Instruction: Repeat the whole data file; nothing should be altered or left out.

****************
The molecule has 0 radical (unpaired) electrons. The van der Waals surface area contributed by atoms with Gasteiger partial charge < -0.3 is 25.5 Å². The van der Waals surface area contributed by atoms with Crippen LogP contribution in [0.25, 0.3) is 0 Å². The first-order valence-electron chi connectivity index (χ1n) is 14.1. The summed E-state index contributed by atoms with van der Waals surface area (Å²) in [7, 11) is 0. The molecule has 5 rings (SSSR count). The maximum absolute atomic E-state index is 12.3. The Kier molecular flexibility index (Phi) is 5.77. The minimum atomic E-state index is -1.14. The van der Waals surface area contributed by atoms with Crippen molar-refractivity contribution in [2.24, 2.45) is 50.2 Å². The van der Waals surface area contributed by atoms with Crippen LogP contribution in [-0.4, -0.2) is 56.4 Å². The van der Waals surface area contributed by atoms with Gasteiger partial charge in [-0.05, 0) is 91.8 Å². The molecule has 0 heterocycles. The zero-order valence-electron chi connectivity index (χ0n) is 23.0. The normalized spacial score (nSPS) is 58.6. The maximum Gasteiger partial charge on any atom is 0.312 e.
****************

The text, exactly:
The molecule has 0 radical (unpaired) electrons. The van der Waals surface area contributed by atoms with Gasteiger partial charge < -0.3 is 25.5 Å². The van der Waals surface area contributed by atoms with Crippen LogP contribution in [0.25, 0.3) is 0 Å². The first-order valence-electron chi connectivity index (χ1n) is 14.1. The summed E-state index contributed by atoms with van der Waals surface area (Å²) in [7, 11) is 0. The molecule has 5 rings (SSSR count). The maximum absolute atomic E-state index is 12.3. The Kier molecular flexibility index (Phi) is 5.77. The minimum atomic E-state index is -1.14. The van der Waals surface area contributed by atoms with Crippen molar-refractivity contribution in [2.24, 2.45) is 50.2 Å². The van der Waals surface area contributed by atoms with Crippen LogP contribution in [-0.4, -0.2) is 56.4 Å². The van der Waals surface area contributed by atoms with Gasteiger partial charge in [-0.05, 0) is 91.8 Å². The molecule has 0 heterocycles. The zero-order valence-electron chi connectivity index (χ0n) is 23.0. The normalized spacial score (nSPS) is 58.6. The maximum Gasteiger partial charge on any atom is 0.312 e.